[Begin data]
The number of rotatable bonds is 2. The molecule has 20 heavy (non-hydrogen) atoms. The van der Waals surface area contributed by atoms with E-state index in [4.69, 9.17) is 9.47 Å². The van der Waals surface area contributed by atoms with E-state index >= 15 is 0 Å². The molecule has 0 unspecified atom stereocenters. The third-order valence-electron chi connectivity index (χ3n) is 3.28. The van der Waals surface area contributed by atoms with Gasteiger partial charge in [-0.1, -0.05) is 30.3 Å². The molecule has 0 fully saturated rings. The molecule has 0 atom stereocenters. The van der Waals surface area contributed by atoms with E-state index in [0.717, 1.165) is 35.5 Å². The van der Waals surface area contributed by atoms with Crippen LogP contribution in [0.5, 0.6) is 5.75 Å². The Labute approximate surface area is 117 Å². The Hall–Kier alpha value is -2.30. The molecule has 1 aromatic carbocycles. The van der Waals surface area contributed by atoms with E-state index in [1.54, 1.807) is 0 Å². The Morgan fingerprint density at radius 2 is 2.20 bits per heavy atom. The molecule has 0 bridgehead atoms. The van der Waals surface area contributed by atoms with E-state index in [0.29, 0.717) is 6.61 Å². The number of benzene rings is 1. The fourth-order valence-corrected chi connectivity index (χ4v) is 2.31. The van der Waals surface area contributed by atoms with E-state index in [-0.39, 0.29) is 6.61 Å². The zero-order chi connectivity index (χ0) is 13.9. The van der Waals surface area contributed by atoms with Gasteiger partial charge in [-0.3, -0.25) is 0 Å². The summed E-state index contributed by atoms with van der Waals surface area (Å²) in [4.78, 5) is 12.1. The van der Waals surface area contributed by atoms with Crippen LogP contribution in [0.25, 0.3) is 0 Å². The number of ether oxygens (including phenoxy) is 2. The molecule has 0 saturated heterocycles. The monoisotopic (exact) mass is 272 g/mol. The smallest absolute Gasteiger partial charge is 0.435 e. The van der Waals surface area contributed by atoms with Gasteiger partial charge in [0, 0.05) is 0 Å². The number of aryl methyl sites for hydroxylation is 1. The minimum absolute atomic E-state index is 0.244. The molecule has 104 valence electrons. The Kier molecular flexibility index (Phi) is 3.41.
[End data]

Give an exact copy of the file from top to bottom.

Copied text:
The number of rotatable bonds is 2. The molecule has 20 heavy (non-hydrogen) atoms. The van der Waals surface area contributed by atoms with E-state index in [4.69, 9.17) is 9.47 Å². The van der Waals surface area contributed by atoms with E-state index >= 15 is 0 Å². The molecule has 0 unspecified atom stereocenters. The third-order valence-electron chi connectivity index (χ3n) is 3.28. The van der Waals surface area contributed by atoms with Gasteiger partial charge in [-0.1, -0.05) is 30.3 Å². The molecule has 0 fully saturated rings. The molecule has 0 atom stereocenters. The van der Waals surface area contributed by atoms with E-state index in [0.717, 1.165) is 35.5 Å². The van der Waals surface area contributed by atoms with Crippen LogP contribution in [0.5, 0.6) is 5.75 Å². The Labute approximate surface area is 117 Å². The Hall–Kier alpha value is -2.30. The molecule has 1 aromatic carbocycles. The van der Waals surface area contributed by atoms with E-state index in [1.54, 1.807) is 0 Å². The Morgan fingerprint density at radius 2 is 2.20 bits per heavy atom. The molecule has 0 bridgehead atoms. The van der Waals surface area contributed by atoms with E-state index in [0.29, 0.717) is 6.61 Å². The number of benzene rings is 1. The fourth-order valence-corrected chi connectivity index (χ4v) is 2.31. The van der Waals surface area contributed by atoms with E-state index in [-0.39, 0.29) is 6.61 Å². The zero-order chi connectivity index (χ0) is 13.9. The van der Waals surface area contributed by atoms with Gasteiger partial charge in [-0.3, -0.25) is 0 Å². The summed E-state index contributed by atoms with van der Waals surface area (Å²) in [4.78, 5) is 12.1. The van der Waals surface area contributed by atoms with Crippen LogP contribution in [0.25, 0.3) is 0 Å². The number of ether oxygens (including phenoxy) is 2. The molecule has 0 saturated heterocycles. The monoisotopic (exact) mass is 272 g/mol. The smallest absolute Gasteiger partial charge is 0.435 e. The van der Waals surface area contributed by atoms with Gasteiger partial charge in [0, 0.05) is 0 Å². The number of aryl methyl sites for hydroxylation is 1. The minimum absolute atomic E-state index is 0.244. The molecule has 104 valence electrons. The Kier molecular flexibility index (Phi) is 3.41.